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CONSTRUCTION ROUNDUP

John Conrad ready, Page on mend by ken macleod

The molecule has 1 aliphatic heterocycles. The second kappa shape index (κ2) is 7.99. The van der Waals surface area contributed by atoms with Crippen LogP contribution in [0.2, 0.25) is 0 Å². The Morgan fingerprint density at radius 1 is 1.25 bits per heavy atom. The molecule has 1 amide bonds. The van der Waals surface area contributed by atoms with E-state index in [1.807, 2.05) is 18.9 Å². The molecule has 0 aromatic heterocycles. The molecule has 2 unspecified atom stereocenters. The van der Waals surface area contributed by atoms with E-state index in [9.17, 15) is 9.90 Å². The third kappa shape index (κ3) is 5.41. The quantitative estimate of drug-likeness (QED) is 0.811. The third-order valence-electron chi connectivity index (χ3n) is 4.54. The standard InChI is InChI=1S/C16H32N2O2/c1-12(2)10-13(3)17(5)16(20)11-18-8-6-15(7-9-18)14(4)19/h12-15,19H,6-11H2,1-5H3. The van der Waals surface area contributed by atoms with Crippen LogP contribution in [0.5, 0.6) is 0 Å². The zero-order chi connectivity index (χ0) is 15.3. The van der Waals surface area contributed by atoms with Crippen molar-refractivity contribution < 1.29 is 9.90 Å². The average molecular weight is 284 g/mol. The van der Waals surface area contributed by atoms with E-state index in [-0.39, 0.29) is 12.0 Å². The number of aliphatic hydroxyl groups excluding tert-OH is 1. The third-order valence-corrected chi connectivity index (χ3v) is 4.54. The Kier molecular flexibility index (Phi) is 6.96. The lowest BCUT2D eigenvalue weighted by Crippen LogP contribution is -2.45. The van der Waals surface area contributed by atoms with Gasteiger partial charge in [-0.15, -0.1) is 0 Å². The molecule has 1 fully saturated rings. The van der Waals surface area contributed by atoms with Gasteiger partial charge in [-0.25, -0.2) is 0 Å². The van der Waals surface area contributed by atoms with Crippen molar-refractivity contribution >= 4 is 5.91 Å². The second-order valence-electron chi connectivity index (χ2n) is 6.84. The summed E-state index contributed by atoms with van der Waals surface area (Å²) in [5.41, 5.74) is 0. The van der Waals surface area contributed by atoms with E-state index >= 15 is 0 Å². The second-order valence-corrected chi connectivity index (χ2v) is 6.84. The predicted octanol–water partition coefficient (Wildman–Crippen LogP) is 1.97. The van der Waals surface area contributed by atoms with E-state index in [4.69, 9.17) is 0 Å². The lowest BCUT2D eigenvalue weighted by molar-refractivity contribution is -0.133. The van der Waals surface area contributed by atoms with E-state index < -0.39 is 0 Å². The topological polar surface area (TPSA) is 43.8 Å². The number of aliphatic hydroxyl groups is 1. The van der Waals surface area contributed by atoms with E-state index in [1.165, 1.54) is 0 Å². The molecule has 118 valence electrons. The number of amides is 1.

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hen John Conrad Golf Course that were previously flat now have in Midwest City reopens in gentle mounding and tilt to create more movement, particumid-July, golfers larly close to the greens. will have to learn their way But the big learning around again. The new greens at John Conrad in Midwest City were curve will come on the For one thing, the nines are reimagined completely by architect Conor Cummings. greens. Conor Cummings, transposed so golfers used to Cummings is hopeful golfers will embrace a design associate with Heckenplaying the tough opening hole kemper Golf, let his imagination and have fun with the greens as they learn dead into the prevailing wind soar in creating putting surfaces all the nuances. will now at least get loose before “How do you create an interesting and with a fairly dramatic amount of tackling what is now No. 10. fun golf course experience on a hole that slopes, rises and falls. The next thing apparent will Architect Conor Some have increased consid- has no bunkers?” Cummings said. “You do be considerably wider fairways Cummings has erably in size. Some are framed it with contour. Both internal (on the green) and the absence of hundreds of trees, many of which were added great inter- by mounding that will actually and external.” “The greens will be where your score is severely damaged in the freak est to the greens at assist the golfer if played corJohn Conrad. rectly. But once on the greens, made when we reopen,” said long-time 2021 ice storm and others which needed to be removed to reopen corridors it’s going to be a learning curve to figure head professional Larry Denney. “That’s and provide proper sunlight and air move- out the best landing areas, ways to ap- where all the action is.” The 007 bent grass greens will need to be proach and how all the myriad of putts one ment for healthy turfgrass. kept in the 8-11 range on the stimpmeter as In addition to the width, many fairways could face will break.